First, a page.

In Fig. 33, the unit on the y axis should be bp, not kb. The legend should read: “Sequence properties of segmental duplications. Distribution of length and per cent nucleotide identity are shown as a function of the number of aligned bp from the finished vs finished human genomic sequence dataset. Intrachromosomal (blue), interchromosomal (red).”

In Fig. 41, the legend should begin: “For each of the 27 common domain families, the number of different Pfam domain types that co-occur with the family in each of the five eukaryotic proteomes. The 27 families were chosen to include the 10 most common domain families in each proteome. The data are ranked …”

In Table 22, the entry 81,126 should be 8,126.

On page 898, line 31, the final phrase of the sentence (“… and the representativeness of currently ‘known’ human genes”) should be deleted. The sentence should read: “Before discussing the gene predictions for the human genome, it is useful to consider background issues, including previous estimates of the number of human genes and lessons learned from worms and flies”.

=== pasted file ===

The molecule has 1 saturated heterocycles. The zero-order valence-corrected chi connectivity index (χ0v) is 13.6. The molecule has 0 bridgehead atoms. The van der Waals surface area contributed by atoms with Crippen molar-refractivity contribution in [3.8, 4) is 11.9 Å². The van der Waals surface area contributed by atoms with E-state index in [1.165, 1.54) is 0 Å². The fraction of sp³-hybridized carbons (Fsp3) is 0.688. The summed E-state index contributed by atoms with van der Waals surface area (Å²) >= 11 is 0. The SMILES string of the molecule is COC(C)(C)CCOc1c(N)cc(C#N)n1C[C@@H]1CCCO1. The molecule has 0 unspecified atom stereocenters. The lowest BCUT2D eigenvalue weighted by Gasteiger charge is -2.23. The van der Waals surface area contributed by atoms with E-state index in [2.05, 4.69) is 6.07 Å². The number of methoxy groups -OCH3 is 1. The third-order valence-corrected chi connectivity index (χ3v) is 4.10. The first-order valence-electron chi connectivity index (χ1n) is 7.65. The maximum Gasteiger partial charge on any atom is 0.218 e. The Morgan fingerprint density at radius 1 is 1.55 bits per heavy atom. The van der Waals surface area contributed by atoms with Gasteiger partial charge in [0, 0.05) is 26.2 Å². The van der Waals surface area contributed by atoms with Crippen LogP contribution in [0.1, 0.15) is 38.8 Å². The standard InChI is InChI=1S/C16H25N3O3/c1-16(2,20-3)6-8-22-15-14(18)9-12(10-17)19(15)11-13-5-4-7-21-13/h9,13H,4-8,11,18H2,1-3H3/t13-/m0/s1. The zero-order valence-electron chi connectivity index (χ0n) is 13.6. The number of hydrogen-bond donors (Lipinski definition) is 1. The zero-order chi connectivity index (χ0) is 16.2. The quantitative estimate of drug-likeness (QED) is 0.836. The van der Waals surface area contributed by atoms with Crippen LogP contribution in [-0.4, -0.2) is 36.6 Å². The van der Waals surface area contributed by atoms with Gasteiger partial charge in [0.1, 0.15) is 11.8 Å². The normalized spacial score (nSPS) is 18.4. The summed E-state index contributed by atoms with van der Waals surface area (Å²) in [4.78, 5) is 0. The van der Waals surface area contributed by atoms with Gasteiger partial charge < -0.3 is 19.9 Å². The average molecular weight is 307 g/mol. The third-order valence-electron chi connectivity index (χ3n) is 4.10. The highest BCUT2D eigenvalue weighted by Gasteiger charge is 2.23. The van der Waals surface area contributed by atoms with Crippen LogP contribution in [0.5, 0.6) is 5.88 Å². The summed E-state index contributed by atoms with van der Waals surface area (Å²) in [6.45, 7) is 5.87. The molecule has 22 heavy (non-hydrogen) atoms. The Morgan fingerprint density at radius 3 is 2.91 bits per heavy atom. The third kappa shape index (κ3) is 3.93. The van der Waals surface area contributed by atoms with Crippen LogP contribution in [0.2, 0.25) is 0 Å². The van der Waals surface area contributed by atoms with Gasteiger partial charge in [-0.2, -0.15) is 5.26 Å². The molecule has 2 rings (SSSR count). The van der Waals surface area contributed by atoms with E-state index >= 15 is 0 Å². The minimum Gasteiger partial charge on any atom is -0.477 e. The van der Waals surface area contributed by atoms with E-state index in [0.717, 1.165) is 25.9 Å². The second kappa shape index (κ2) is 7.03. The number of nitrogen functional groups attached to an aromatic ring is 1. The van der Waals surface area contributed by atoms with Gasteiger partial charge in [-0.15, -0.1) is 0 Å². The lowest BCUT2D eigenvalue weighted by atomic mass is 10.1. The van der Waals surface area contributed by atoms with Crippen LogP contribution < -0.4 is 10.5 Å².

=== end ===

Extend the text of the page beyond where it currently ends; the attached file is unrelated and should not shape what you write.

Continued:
On page 900, line 38, remove “(see above)”.

We failed to acknowledge the crucial role of sequence editing software, which has been widely used for inspection and subsequent finishing of the sequence assemblies. The two principal programs used were CONSED7 and GAP48.

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References

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References

1. Burgess, D. L. et al. A cluster of three novel (Ca(2+) channel gamma subunit genes on chromosome 19q13.4: Evolution and expression profile of the gamma subunit gene family. Genomics 71, 339-350 (2001). | ISI |